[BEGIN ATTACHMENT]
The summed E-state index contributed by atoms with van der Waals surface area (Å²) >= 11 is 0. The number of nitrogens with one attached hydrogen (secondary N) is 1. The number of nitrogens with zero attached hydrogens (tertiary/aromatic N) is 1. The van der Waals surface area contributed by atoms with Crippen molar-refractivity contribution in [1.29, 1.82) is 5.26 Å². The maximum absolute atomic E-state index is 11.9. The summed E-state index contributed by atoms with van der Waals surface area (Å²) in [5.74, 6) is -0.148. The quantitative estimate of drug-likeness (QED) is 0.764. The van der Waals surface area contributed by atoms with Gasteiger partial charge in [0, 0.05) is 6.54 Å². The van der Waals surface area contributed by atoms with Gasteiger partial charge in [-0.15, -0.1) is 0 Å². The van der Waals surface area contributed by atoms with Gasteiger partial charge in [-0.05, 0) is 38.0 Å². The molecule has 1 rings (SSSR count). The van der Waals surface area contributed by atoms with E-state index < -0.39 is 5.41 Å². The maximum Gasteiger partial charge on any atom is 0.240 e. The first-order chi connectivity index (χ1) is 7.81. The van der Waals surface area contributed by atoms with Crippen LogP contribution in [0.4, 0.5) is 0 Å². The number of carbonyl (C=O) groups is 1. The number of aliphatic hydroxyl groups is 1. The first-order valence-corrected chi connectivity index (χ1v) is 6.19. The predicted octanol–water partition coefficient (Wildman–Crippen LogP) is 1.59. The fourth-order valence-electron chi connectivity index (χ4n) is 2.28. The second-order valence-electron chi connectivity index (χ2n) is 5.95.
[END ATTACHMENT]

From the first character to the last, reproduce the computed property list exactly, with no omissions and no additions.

The summed E-state index contributed by atoms with van der Waals surface area (Å²) >= 11 is 0. The number of nitrogens with one attached hydrogen (secondary N) is 1. The number of nitrogens with zero attached hydrogens (tertiary/aromatic N) is 1. The van der Waals surface area contributed by atoms with Crippen molar-refractivity contribution in [1.29, 1.82) is 5.26 Å². The maximum absolute atomic E-state index is 11.9. The summed E-state index contributed by atoms with van der Waals surface area (Å²) in [5.74, 6) is -0.148. The quantitative estimate of drug-likeness (QED) is 0.764. The van der Waals surface area contributed by atoms with Gasteiger partial charge in [0, 0.05) is 6.54 Å². The van der Waals surface area contributed by atoms with Gasteiger partial charge in [-0.15, -0.1) is 0 Å². The van der Waals surface area contributed by atoms with Gasteiger partial charge in [-0.05, 0) is 38.0 Å². The molecule has 1 rings (SSSR count). The van der Waals surface area contributed by atoms with E-state index < -0.39 is 5.41 Å². The maximum Gasteiger partial charge on any atom is 0.240 e. The first-order chi connectivity index (χ1) is 7.81. The van der Waals surface area contributed by atoms with Crippen LogP contribution in [0.4, 0.5) is 0 Å². The number of carbonyl (C=O) groups is 1. The number of aliphatic hydroxyl groups is 1. The first-order valence-corrected chi connectivity index (χ1v) is 6.19. The predicted octanol–water partition coefficient (Wildman–Crippen LogP) is 1.59. The fourth-order valence-electron chi connectivity index (χ4n) is 2.28. The second-order valence-electron chi connectivity index (χ2n) is 5.95.